Novel biogas facility planned for Plymouth

A proposed biogas facility near Plymouth is hoping to divert 75,000 tonnes of waste from landfill every year to generate clean electricity.

AeroThermal Group and 4Recycling have submitted plans to Devon County Council for an innovative facility that uses autoclaving and anaerobic digestion on municipal solid waste (MSW) to generate biogas for electricity generation.

‘This system makes more of the material available, things like cardboard and paper can actually be digested having been autoclaved, whereas with other systems without autoclaving, the digestion process would not be able to deal with that material at all,’ said Tony Kimber technical director at AeroThermal Group.

AeroThermal have around thirty years’ experience using autoclaves, mostly for composites in the aerospace, motorsport and process engineering industries. They have worked with several formula one teams as well as Boeing and Airbus on their lightweight planes.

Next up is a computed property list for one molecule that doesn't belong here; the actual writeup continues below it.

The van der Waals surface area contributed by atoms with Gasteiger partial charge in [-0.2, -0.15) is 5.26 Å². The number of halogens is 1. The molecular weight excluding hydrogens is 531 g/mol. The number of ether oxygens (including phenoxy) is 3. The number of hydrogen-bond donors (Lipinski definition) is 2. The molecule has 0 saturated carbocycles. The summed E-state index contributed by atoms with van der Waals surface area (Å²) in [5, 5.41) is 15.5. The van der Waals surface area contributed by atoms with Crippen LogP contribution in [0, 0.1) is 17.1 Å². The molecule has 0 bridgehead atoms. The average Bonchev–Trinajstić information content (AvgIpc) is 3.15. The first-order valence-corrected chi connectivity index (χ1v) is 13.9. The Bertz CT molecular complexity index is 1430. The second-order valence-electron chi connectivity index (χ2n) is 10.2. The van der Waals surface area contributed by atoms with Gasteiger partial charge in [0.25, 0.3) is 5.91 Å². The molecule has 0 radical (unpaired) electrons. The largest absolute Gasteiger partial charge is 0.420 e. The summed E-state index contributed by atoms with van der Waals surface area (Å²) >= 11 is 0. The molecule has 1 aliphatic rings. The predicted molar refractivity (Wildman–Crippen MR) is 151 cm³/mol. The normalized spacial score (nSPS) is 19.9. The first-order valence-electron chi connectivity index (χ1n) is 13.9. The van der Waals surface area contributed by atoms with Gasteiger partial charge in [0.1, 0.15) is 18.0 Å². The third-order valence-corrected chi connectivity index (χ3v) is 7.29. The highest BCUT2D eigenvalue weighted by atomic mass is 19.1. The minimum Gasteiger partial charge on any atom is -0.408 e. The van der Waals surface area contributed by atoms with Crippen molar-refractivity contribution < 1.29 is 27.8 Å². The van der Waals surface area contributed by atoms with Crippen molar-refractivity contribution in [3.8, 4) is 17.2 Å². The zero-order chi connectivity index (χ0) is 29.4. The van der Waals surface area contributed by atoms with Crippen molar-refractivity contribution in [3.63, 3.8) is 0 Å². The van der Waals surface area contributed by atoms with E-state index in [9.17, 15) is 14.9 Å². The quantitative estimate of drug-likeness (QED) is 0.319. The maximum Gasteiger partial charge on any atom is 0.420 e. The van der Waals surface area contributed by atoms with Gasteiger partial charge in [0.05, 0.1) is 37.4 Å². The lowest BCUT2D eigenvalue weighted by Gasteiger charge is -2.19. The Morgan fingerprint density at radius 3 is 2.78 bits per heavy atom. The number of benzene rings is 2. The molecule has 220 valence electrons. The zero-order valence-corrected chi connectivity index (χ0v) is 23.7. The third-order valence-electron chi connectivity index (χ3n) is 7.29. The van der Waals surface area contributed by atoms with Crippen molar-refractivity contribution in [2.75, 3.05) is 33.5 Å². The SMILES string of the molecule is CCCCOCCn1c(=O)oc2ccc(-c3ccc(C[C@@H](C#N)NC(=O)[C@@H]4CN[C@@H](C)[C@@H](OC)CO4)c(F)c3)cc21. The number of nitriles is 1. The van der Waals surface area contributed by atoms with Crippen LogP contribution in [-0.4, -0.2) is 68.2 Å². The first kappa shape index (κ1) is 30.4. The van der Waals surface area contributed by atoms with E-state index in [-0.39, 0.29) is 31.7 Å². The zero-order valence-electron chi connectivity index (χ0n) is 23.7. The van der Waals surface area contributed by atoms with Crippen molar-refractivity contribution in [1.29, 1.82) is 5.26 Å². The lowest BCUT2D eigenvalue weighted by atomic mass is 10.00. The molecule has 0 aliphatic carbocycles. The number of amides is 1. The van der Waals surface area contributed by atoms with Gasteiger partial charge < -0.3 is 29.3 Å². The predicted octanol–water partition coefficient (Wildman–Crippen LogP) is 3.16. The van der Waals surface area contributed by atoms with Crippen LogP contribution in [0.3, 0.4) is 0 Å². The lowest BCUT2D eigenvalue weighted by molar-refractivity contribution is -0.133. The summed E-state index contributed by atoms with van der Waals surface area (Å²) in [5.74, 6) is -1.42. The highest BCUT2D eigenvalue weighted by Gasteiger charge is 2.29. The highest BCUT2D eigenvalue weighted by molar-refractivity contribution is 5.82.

The company decided to diversify its business, citing the long lifespan of carbon composites and lack of repeat orders. They spotted a potential gap in the market that could easily be exploited with their existing technology.

‘Whereas our competitors have had to scale-up from laboratory sterilizing equipment, we’re actually scaling down if anything… the drum itself weighs 32 tonnes and is something like seven metres long,’ Kimber said of the autoclaving technology.

Their system takes MSW, which includes black bag refuse from households, commercial waste from restaurants and various other organic waste sources.

The waste is subjected to a pressure of six bar and temperature of 165°C, which breaks down all the organic material to create an ‘organic soup’ that is ideal for anaerobic digestion.

The biogas produced is used to drive two generators which feed directly into the power grid. The gas is also used to drive the autoclave in the previous step.

Based on the recent announcement from the Department of Energy and Climate Change pledging incentives for renewable heat, Kimber said they are also now considering ‘cleaning up’ the biogas to feed into the main gas grid.

‘Within the current economic climate and public expenditure cuts, many councils are now looking at the nonsense of having multiple collection of refuse — we don’t need that, we can accept the material mixed from one collection. Councils could half their collection cost,’ Kimble said.